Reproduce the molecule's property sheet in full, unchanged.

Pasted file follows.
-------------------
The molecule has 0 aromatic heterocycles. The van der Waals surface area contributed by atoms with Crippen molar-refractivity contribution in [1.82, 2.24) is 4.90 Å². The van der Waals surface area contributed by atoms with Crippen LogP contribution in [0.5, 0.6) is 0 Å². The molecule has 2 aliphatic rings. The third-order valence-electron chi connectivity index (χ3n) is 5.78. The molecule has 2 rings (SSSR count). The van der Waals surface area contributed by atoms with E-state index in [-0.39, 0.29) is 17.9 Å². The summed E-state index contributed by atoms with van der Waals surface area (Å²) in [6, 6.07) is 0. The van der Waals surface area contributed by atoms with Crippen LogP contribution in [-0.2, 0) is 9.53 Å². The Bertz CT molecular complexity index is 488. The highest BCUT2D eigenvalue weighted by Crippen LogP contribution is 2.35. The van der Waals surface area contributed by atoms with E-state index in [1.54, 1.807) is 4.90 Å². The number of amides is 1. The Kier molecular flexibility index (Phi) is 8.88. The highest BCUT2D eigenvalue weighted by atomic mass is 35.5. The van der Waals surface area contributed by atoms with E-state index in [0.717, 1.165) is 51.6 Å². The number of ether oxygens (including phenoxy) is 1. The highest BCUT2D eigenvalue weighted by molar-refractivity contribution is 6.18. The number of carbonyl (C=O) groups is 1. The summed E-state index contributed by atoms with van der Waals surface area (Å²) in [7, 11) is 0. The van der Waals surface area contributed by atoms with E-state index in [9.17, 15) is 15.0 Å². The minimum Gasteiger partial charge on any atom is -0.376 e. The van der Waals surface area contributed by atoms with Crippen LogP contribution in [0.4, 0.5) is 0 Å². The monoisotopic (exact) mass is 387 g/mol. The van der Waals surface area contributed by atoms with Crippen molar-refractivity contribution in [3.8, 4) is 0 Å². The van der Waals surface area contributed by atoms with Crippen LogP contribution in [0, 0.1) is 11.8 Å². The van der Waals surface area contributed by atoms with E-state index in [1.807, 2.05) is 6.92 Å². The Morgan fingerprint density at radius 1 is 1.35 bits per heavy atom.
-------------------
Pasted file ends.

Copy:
The molecule has 0 aromatic heterocycles. The van der Waals surface area contributed by atoms with Crippen molar-refractivity contribution in [1.82, 2.24) is 4.90 Å². The van der Waals surface area contributed by atoms with Crippen LogP contribution in [0.5, 0.6) is 0 Å². The molecule has 2 aliphatic rings. The third-order valence-electron chi connectivity index (χ3n) is 5.78. The molecule has 2 rings (SSSR count). The van der Waals surface area contributed by atoms with E-state index in [-0.39, 0.29) is 17.9 Å². The summed E-state index contributed by atoms with van der Waals surface area (Å²) in [6, 6.07) is 0. The van der Waals surface area contributed by atoms with Crippen LogP contribution in [-0.2, 0) is 9.53 Å². The Bertz CT molecular complexity index is 488. The highest BCUT2D eigenvalue weighted by Crippen LogP contribution is 2.35. The van der Waals surface area contributed by atoms with E-state index in [1.54, 1.807) is 4.90 Å². The number of amides is 1. The Kier molecular flexibility index (Phi) is 8.88. The highest BCUT2D eigenvalue weighted by atomic mass is 35.5. The van der Waals surface area contributed by atoms with E-state index in [0.717, 1.165) is 51.6 Å². The number of ether oxygens (including phenoxy) is 1. The highest BCUT2D eigenvalue weighted by molar-refractivity contribution is 6.18. The number of carbonyl (C=O) groups is 1. The summed E-state index contributed by atoms with van der Waals surface area (Å²) in [7, 11) is 0. The van der Waals surface area contributed by atoms with E-state index in [9.17, 15) is 15.0 Å². The minimum Gasteiger partial charge on any atom is -0.376 e. The van der Waals surface area contributed by atoms with Crippen LogP contribution in [0.4, 0.5) is 0 Å². The monoisotopic (exact) mass is 387 g/mol. The van der Waals surface area contributed by atoms with Crippen molar-refractivity contribution in [3.8, 4) is 0 Å². The van der Waals surface area contributed by atoms with Crippen LogP contribution in [0, 0.1) is 11.8 Å². The van der Waals surface area contributed by atoms with E-state index in [1.807, 2.05) is 6.92 Å². The Morgan fingerprint density at radius 1 is 1.35 bits per heavy atom.